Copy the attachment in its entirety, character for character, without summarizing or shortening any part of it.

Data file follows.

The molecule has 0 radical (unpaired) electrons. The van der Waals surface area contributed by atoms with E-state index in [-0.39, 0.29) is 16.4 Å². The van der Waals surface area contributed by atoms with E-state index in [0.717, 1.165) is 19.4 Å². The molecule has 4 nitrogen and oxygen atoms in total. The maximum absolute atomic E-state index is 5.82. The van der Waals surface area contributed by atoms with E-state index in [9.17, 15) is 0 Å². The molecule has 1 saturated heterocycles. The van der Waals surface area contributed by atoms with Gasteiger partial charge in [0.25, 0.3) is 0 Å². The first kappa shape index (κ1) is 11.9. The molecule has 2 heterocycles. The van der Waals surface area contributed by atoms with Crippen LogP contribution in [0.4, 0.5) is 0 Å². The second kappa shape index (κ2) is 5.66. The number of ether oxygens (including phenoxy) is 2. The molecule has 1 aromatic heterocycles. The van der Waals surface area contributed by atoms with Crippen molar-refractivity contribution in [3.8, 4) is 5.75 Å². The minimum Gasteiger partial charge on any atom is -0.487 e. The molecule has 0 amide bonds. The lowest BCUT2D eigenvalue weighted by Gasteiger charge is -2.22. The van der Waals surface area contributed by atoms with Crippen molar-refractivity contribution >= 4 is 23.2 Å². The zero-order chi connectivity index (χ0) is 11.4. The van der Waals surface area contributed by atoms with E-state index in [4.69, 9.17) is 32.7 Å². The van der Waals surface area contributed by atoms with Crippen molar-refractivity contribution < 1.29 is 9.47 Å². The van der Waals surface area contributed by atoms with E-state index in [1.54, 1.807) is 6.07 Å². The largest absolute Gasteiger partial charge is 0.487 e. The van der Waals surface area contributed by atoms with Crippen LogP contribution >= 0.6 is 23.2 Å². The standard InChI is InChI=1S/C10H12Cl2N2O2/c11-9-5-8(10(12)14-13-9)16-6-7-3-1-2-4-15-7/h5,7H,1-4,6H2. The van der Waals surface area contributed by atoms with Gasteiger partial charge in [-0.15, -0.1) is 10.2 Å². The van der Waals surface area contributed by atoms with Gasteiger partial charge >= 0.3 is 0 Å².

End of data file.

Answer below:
The molecule has 0 radical (unpaired) electrons. The van der Waals surface area contributed by atoms with E-state index in [-0.39, 0.29) is 16.4 Å². The van der Waals surface area contributed by atoms with E-state index in [0.717, 1.165) is 19.4 Å². The molecule has 4 nitrogen and oxygen atoms in total. The maximum absolute atomic E-state index is 5.82. The van der Waals surface area contributed by atoms with E-state index in [9.17, 15) is 0 Å². The molecule has 1 saturated heterocycles. The van der Waals surface area contributed by atoms with Gasteiger partial charge in [0.25, 0.3) is 0 Å². The first kappa shape index (κ1) is 11.9. The molecule has 2 heterocycles. The van der Waals surface area contributed by atoms with Crippen LogP contribution in [0.4, 0.5) is 0 Å². The second kappa shape index (κ2) is 5.66. The number of ether oxygens (including phenoxy) is 2. The molecule has 1 aromatic heterocycles. The van der Waals surface area contributed by atoms with Crippen molar-refractivity contribution in [3.8, 4) is 5.75 Å². The minimum Gasteiger partial charge on any atom is -0.487 e. The molecule has 0 amide bonds. The lowest BCUT2D eigenvalue weighted by Gasteiger charge is -2.22. The van der Waals surface area contributed by atoms with Crippen molar-refractivity contribution >= 4 is 23.2 Å². The zero-order chi connectivity index (χ0) is 11.4. The van der Waals surface area contributed by atoms with E-state index in [4.69, 9.17) is 32.7 Å². The van der Waals surface area contributed by atoms with Crippen molar-refractivity contribution < 1.29 is 9.47 Å². The van der Waals surface area contributed by atoms with E-state index in [1.54, 1.807) is 6.07 Å². The largest absolute Gasteiger partial charge is 0.487 e. The van der Waals surface area contributed by atoms with Crippen LogP contribution >= 0.6 is 23.2 Å². The standard InChI is InChI=1S/C10H12Cl2N2O2/c11-9-5-8(10(12)14-13-9)16-6-7-3-1-2-4-15-7/h5,7H,1-4,6H2. The van der Waals surface area contributed by atoms with Gasteiger partial charge in [-0.15, -0.1) is 10.2 Å². The van der Waals surface area contributed by atoms with Gasteiger partial charge >= 0.3 is 0 Å².